• July 24, 2014

Fulbright Puts Money Where Problems Are

Fulbrights: Putting Money Where the Problems Are 1

Keith Dannemiller for The Chronicle

José Antonio Aguirre, a Fulbright scholar, works on a public-art project at the Metropolitan Autonomous U., in Mexico City.

The U.S. State Department wants its premier fellowship program to help develop creative responses to problems as serious as climate change and pandemics.

The Fulbright Program, which had a budget of $253.8-million in the 2010 fiscal year (the budget for 2011 has yet to be passed), sent 1,564 students and 1,110 scholars abroad during the 2009-10 academic year to teach or conduct research. Soon it will connect researchers in the United States, Canada, and Latin America in an effort to advance ideas to resolve issues of global concern.

The new Fulbright Nexus Program is one of several projects encouraged by President Obama and Secretary of State Hillary Rodham Clinton as they seek to adapt the program to changing needs.

"The administration and the secretary see that there are global issues, and the solutions to these global issues, whether it's health or energy or climate change or food security, require creative collaboration and partnerships," says Alina L. Romanowski, deputy assistant secretary for academic programs at the department's Bureau of Educational and Cultural Affairs. "We need to create the environment and bring these folks together."

Nexus will award fellowships in May to multidisciplinary scholars working in three broad areas: entrepreneurship; science, technology, and innovation; and sustainable energy.

The goal is for the academics to generate "implementable solutions" and receive financial support or other help from corporations and foundations to test their ideas, she says.

"We wanted to go beyond just theory and just research," says Ms. Romanowski. The department wants "to form a network not just of academicians, but of practitioners and applied research."

Expanding Its Outreach

In addition to tackling global problems, the Fulbright program this year has expanded the number of countries to which it sends English-language teaching assistants. The program, which enrolls many undergraduates fresh out of college, has been in operation since 1946, but participation has increased tenfold since the late 1990s, as more countries have requested such aid.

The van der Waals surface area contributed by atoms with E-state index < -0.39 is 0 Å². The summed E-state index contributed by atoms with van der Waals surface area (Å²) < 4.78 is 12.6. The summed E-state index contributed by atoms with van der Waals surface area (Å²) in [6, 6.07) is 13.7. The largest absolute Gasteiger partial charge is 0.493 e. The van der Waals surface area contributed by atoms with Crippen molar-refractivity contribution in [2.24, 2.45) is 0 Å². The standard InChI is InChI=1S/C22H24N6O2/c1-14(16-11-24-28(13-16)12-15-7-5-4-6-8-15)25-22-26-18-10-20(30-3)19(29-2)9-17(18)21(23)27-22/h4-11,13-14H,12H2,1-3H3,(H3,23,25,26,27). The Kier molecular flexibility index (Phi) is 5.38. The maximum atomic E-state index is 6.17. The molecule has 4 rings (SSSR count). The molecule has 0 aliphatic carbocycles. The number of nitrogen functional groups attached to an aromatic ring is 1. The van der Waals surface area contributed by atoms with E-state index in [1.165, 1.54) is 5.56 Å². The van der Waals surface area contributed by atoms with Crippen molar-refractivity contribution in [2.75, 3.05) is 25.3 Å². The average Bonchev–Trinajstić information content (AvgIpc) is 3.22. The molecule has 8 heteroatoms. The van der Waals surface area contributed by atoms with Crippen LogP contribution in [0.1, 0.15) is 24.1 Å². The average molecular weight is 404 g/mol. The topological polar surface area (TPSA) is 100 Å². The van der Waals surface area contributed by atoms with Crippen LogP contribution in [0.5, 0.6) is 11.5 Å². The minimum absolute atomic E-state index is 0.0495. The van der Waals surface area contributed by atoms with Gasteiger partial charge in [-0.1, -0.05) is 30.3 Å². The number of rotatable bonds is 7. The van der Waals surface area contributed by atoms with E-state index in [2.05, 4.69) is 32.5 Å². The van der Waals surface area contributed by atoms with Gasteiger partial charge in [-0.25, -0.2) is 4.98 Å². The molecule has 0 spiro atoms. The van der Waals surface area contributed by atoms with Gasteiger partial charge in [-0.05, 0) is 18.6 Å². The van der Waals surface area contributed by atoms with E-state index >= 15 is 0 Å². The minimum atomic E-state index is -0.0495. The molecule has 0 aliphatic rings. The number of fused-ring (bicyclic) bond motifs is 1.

In the 2010-11 academic year, the department is sending 768 teaching assistants abroad, to almost 70 countries. Nine countries in the Middle East, North Africa, and Latin America are participating for the first time.

"It will continue to expand, but I don't expect it will expand as rapidly next year as it did," Ms. Romanowski says. "We have to take a deep breath and make sure we have the proper program support and the students in the right schools."

Another fellowship that is expanding this year is the International Education Administrators Program, which sends higher-education administrators abroad to study university systems for two to three weeks.

The program, which started in 1986 and sent 33 people overseas in 2010, is making India its fourth destination country; the others are Germany, Japan, and South Korea.

As American colleges and universities seek to internationalize their campuses and curriculum, Ms. Romanowski says, they should not limit their proselytizing to professors.

"You can expose your teachers, but if you don't work with your administrators to support the change you want," she says, "it's much more complicated."

Following are three Fulbright profiles: of a historically black college that is host to four foreign-language teaching assistants, of a student who is teaching English in Brazil, and of college administrators who spent several weeks studying the education system of Japan.

Comments

1. tpul2014 - October 24, 2010 at 11:07 pm

A beautiful mural and its artist illustrate this article. How do they figure in exactly ? I don't see that the arts or humanities constitute a part of the program. They should, but it is not made clear in the article.

2. fulbrightacademy - October 25, 2010 at 10:41 am

I realize that the article is mostly about sending US citizens abroad, but the article could have mentioned the other half of the program - bringing others here - to show the full extent of the program.